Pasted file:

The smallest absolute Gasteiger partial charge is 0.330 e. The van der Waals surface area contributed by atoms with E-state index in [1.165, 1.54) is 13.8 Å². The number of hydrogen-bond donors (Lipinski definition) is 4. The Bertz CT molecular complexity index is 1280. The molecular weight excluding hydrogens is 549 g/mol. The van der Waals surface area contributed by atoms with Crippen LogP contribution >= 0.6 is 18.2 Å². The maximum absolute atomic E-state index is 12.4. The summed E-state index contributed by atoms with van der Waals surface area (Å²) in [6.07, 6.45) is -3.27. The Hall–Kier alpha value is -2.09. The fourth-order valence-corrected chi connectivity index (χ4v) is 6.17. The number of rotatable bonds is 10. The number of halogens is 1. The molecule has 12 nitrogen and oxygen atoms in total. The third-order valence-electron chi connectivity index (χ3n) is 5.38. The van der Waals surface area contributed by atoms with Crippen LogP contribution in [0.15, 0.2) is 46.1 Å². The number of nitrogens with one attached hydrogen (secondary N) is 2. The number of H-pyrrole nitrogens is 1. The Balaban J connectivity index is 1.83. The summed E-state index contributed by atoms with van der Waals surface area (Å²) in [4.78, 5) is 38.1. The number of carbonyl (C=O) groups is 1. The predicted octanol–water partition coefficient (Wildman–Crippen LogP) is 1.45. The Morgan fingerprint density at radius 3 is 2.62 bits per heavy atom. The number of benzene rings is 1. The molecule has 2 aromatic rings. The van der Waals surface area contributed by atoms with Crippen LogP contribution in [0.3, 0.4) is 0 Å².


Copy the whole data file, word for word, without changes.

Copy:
The smallest absolute Gasteiger partial charge is 0.330 e. The van der Waals surface area contributed by atoms with E-state index in [1.165, 1.54) is 13.8 Å². The number of hydrogen-bond donors (Lipinski definition) is 4. The Bertz CT molecular complexity index is 1280. The molecular weight excluding hydrogens is 549 g/mol. The van der Waals surface area contributed by atoms with Crippen LogP contribution >= 0.6 is 18.2 Å². The maximum absolute atomic E-state index is 12.4. The summed E-state index contributed by atoms with van der Waals surface area (Å²) in [6.07, 6.45) is -3.27. The Hall–Kier alpha value is -2.09. The fourth-order valence-corrected chi connectivity index (χ4v) is 6.17. The number of rotatable bonds is 10. The number of halogens is 1. The molecule has 12 nitrogen and oxygen atoms in total. The third-order valence-electron chi connectivity index (χ3n) is 5.38. The van der Waals surface area contributed by atoms with Crippen LogP contribution in [0.15, 0.2) is 46.1 Å². The number of nitrogens with one attached hydrogen (secondary N) is 2. The number of H-pyrrole nitrogens is 1. The Balaban J connectivity index is 1.83. The summed E-state index contributed by atoms with van der Waals surface area (Å²) in [4.78, 5) is 38.1. The number of carbonyl (C=O) groups is 1. The predicted octanol–water partition coefficient (Wildman–Crippen LogP) is 1.45. The Morgan fingerprint density at radius 3 is 2.62 bits per heavy atom. The number of benzene rings is 1. The molecule has 2 aromatic rings. The van der Waals surface area contributed by atoms with Crippen LogP contribution in [0.3, 0.4) is 0 Å².